A colleague asked Cubs manager Dale Sveum about the possibility of Darwin Barney winning his second consecutive Gold Glove at second base this year. The Gold Glove was a hot topic last year because of Barney’s errorless streak and the fact that he was trying to unseat incumbent Brandon Phillips of the Reds. This year, there hasn’t been much talk.
“He hasn’t done anything for anybody to take it away from him,” Sveum said. He’s had a heck of a year defensively again. The way he turns the double play, tough double plays and all that, (he’s) the incumbent. Somebody has to take it away from him. I don’t see anybody being able to take it away from him.”
The Cubs made a little news this morning when they said right-hander Scott Baker will come off the 60-day disabled list Sunday and start the series finale against the Brewers. That will push Travis Wood to Monday against his former team in Cincinnati.
Baker underwent Tommy John surgery in April 2012 while with the Twins. He made 1 start for the Cubs in spring training after signing a one-year, $5.5 million contract with them last fall, but he suffered a setback and has been trying to come back ever since.
“He’s done everything that we’ve asked, and he’s worked his butt off,” said manager Dale Sveum. “There hasn’t been any setbacks, and I think he deserves a chance to start and see what happens.”
Another day, more roster moves. The Cubs today selected the contract of veteran reliever Chang-Yong Lim from Class AAA Iowa and designated reliever Michael Bowden for assignment. Lim, 37, a native of South Korea, is available out of the pen for today’s game against the Marlins. The Cubs also claimed right-handed pitcher Daniel Bard off waivers from Boston and designated outfielder Cole Gillespie for assignment.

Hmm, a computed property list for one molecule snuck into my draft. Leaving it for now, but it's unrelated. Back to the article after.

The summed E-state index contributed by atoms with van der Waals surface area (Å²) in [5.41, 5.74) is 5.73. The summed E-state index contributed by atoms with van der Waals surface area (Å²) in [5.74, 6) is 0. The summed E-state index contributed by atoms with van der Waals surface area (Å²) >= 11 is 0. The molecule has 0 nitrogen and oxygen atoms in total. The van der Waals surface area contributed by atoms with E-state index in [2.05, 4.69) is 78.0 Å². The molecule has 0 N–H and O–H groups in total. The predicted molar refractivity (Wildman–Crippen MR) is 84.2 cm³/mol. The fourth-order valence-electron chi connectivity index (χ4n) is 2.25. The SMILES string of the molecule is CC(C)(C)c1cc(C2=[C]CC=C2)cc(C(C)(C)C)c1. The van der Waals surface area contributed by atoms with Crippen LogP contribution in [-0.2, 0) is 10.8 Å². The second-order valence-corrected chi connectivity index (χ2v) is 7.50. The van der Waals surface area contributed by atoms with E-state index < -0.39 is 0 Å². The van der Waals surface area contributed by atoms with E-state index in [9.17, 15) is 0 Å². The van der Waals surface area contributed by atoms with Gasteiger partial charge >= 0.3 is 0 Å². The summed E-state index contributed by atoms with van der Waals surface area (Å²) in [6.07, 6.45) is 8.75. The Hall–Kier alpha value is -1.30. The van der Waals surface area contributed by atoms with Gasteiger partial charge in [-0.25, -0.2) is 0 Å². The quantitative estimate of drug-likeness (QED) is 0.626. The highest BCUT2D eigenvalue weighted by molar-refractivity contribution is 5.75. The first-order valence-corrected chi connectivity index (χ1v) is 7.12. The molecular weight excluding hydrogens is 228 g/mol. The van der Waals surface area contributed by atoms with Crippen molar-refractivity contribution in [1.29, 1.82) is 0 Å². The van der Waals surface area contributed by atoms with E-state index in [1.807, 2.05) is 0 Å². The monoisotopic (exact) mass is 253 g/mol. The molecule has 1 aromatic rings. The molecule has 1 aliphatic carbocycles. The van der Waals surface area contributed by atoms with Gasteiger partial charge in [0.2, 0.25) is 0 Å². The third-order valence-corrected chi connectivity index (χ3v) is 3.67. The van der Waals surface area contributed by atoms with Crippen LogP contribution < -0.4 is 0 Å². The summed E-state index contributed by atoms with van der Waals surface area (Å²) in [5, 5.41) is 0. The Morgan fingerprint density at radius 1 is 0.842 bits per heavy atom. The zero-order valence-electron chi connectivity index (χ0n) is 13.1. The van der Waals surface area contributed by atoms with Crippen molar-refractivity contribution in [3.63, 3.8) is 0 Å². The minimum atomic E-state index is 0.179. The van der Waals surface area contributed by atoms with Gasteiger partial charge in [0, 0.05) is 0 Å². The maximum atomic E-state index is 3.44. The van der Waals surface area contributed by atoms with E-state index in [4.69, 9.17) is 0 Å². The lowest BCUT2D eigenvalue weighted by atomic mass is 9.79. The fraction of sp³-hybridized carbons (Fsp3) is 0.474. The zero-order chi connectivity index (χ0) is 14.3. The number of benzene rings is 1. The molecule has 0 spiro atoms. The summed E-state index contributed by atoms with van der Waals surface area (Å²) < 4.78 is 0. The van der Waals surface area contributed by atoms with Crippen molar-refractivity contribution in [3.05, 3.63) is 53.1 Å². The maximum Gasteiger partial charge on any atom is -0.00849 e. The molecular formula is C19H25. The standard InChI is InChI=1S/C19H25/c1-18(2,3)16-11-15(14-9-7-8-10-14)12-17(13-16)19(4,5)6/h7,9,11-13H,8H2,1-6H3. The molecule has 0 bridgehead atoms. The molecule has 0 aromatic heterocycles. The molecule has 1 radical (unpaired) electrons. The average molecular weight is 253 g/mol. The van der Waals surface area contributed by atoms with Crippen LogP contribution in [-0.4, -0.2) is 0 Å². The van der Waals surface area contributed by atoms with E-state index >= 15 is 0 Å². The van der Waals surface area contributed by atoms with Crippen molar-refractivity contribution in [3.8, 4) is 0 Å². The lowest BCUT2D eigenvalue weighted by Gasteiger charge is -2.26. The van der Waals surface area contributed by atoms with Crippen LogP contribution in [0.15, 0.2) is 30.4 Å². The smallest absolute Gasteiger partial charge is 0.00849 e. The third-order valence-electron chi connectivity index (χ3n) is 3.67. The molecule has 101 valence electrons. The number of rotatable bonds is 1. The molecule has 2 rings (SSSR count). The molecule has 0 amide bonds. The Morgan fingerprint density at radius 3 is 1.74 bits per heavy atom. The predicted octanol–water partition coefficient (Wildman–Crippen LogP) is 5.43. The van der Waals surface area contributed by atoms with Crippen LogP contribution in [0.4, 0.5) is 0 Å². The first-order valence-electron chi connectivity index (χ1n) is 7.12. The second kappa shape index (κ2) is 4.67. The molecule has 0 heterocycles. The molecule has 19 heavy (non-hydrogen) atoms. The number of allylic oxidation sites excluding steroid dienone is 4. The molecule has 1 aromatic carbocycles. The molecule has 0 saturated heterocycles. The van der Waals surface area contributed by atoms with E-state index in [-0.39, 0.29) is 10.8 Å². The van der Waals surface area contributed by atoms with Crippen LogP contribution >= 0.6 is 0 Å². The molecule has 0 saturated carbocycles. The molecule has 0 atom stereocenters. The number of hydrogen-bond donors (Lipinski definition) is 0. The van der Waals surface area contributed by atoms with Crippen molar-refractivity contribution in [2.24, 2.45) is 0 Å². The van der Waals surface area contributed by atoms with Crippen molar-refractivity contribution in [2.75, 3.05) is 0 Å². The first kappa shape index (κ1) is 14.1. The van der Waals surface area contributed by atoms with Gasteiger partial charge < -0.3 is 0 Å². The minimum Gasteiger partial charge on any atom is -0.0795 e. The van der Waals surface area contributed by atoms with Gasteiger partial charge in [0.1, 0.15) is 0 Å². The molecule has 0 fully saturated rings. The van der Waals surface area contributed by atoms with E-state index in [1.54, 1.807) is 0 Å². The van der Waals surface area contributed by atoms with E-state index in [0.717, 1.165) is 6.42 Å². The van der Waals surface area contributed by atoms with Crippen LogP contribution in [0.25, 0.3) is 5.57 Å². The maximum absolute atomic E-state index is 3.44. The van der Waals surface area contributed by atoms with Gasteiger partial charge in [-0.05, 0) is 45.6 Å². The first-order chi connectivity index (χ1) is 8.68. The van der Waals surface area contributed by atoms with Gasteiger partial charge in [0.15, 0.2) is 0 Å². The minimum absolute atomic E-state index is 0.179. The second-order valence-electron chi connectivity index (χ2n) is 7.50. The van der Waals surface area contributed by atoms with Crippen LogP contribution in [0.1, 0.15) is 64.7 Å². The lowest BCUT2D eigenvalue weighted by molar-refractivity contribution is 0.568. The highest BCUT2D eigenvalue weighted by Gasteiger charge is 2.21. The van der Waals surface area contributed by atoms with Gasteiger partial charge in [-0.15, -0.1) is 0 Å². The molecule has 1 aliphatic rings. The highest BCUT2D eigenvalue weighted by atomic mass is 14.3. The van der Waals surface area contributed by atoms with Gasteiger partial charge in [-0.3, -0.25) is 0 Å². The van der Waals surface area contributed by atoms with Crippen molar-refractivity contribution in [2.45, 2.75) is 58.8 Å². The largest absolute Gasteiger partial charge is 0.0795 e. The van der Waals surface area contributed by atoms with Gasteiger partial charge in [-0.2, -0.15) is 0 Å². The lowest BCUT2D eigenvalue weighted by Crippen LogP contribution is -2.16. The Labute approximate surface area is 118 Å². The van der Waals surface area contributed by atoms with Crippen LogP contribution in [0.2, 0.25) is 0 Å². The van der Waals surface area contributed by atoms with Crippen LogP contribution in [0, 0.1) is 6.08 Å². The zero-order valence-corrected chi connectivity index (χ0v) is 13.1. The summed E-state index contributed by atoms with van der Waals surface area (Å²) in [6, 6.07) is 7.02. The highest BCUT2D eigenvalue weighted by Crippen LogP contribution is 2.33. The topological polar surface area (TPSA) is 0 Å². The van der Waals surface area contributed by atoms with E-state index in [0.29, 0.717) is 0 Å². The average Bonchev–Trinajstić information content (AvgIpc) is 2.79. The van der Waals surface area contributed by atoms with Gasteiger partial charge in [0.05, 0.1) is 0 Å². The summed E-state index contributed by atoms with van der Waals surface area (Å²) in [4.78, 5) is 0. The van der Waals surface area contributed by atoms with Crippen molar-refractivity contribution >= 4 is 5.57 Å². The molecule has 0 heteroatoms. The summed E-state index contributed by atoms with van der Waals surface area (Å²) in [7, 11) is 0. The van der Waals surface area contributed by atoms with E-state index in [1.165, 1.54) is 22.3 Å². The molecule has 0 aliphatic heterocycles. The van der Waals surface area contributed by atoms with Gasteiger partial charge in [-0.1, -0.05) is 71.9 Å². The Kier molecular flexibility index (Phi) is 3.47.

Asked what he knows about the Cubs and their history, Lim answered through his translator: “Obviously the curse and 100 years.”
I guess everybody knows those things, or alleged things, when it comes to talking about curses.
There were hints Monday that the Cubs would go outside of the 40-man roster for their additional September call-ups. They did just that today, selecting the contract of left-handed reliever Zach Rosscup from Class AAA Iowa. To make room on the 40-man for Rosscup, the Cubs designated outfielder Dave Sappelt for assignment. Sappelt had been playing at Iowa.
The Cubs also recalled right-handed pitcher Justin Grimm, left-handed pitcher Brooks Raley and catcher J.C. Boscan from Iowa. Grimm came over from the Rangers in the July 22 Matt Garza trade. He will work out of the bullpen, as will Raley. Boscan was up for a day in August but did not see action.
Happy Labor Day. The Cubs and lefty Travis Wood take on the Miami Marlins and right-hander Henderson Alvarez this afternoon, and the wind is blowing in again during batting practice. Wood today looks to become the first Cubs lefty since 1970 to record at least 22 quality starts in a season. His 21 are tied for fourth most by a Cubs lefty in a single season (since 1921) with Ted Lilly (2008-09).
Since 1921, Dick Ellsworth’s 29 quality starts in 1963 pace Cubs left-handers. Ken Holtzman had 25 quality starts in 1970, and Larry French had 23 quality starts in 1935. Wood is tied for fourth in the majors with 21 quality starts, 2 off of Clayton Kershaw’s big-league lead.